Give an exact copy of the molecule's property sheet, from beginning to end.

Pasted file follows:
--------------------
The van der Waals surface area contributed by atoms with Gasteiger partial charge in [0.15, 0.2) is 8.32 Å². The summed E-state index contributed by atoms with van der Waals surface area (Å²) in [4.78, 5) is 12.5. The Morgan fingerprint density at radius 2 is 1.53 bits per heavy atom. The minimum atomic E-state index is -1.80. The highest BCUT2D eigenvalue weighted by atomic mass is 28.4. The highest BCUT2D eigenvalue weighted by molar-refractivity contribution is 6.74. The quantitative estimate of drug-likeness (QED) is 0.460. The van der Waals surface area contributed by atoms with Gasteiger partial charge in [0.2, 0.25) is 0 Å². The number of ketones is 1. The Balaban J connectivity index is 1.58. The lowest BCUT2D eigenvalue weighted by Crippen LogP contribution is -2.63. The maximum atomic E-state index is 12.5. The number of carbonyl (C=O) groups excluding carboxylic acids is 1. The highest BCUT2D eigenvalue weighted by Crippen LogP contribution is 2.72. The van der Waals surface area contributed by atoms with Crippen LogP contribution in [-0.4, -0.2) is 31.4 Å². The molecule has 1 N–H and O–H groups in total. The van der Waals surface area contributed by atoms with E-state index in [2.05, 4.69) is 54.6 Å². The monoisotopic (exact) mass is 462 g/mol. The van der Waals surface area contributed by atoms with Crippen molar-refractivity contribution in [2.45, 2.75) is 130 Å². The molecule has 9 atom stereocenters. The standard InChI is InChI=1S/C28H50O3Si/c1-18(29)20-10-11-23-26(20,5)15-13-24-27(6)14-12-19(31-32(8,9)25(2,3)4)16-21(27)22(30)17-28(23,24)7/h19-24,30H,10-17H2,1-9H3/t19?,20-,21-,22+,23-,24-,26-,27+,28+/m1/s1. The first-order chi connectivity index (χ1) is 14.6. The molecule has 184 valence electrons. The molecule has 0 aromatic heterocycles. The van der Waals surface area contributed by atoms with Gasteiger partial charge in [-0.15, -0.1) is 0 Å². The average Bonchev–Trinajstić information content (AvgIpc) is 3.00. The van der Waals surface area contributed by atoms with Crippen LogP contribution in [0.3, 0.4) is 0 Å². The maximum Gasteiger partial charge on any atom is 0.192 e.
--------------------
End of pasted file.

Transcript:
The van der Waals surface area contributed by atoms with Gasteiger partial charge in [0.15, 0.2) is 8.32 Å². The summed E-state index contributed by atoms with van der Waals surface area (Å²) in [4.78, 5) is 12.5. The Morgan fingerprint density at radius 2 is 1.53 bits per heavy atom. The minimum atomic E-state index is -1.80. The highest BCUT2D eigenvalue weighted by atomic mass is 28.4. The highest BCUT2D eigenvalue weighted by molar-refractivity contribution is 6.74. The quantitative estimate of drug-likeness (QED) is 0.460. The van der Waals surface area contributed by atoms with Gasteiger partial charge in [0.2, 0.25) is 0 Å². The number of ketones is 1. The Balaban J connectivity index is 1.58. The lowest BCUT2D eigenvalue weighted by Crippen LogP contribution is -2.63. The maximum atomic E-state index is 12.5. The number of carbonyl (C=O) groups excluding carboxylic acids is 1. The highest BCUT2D eigenvalue weighted by Crippen LogP contribution is 2.72. The van der Waals surface area contributed by atoms with Crippen LogP contribution in [-0.4, -0.2) is 31.4 Å². The molecule has 1 N–H and O–H groups in total. The van der Waals surface area contributed by atoms with E-state index in [2.05, 4.69) is 54.6 Å². The monoisotopic (exact) mass is 462 g/mol. The van der Waals surface area contributed by atoms with Crippen molar-refractivity contribution in [2.45, 2.75) is 130 Å². The molecule has 9 atom stereocenters. The standard InChI is InChI=1S/C28H50O3Si/c1-18(29)20-10-11-23-26(20,5)15-13-24-27(6)14-12-19(31-32(8,9)25(2,3)4)16-21(27)22(30)17-28(23,24)7/h19-24,30H,10-17H2,1-9H3/t19?,20-,21-,22+,23-,24-,26-,27+,28+/m1/s1. The first-order chi connectivity index (χ1) is 14.6. The molecule has 184 valence electrons. The molecule has 0 aromatic heterocycles. The van der Waals surface area contributed by atoms with Gasteiger partial charge in [-0.15, -0.1) is 0 Å². The average Bonchev–Trinajstić information content (AvgIpc) is 3.00. The van der Waals surface area contributed by atoms with Crippen LogP contribution in [0.3, 0.4) is 0 Å². The maximum Gasteiger partial charge on any atom is 0.192 e.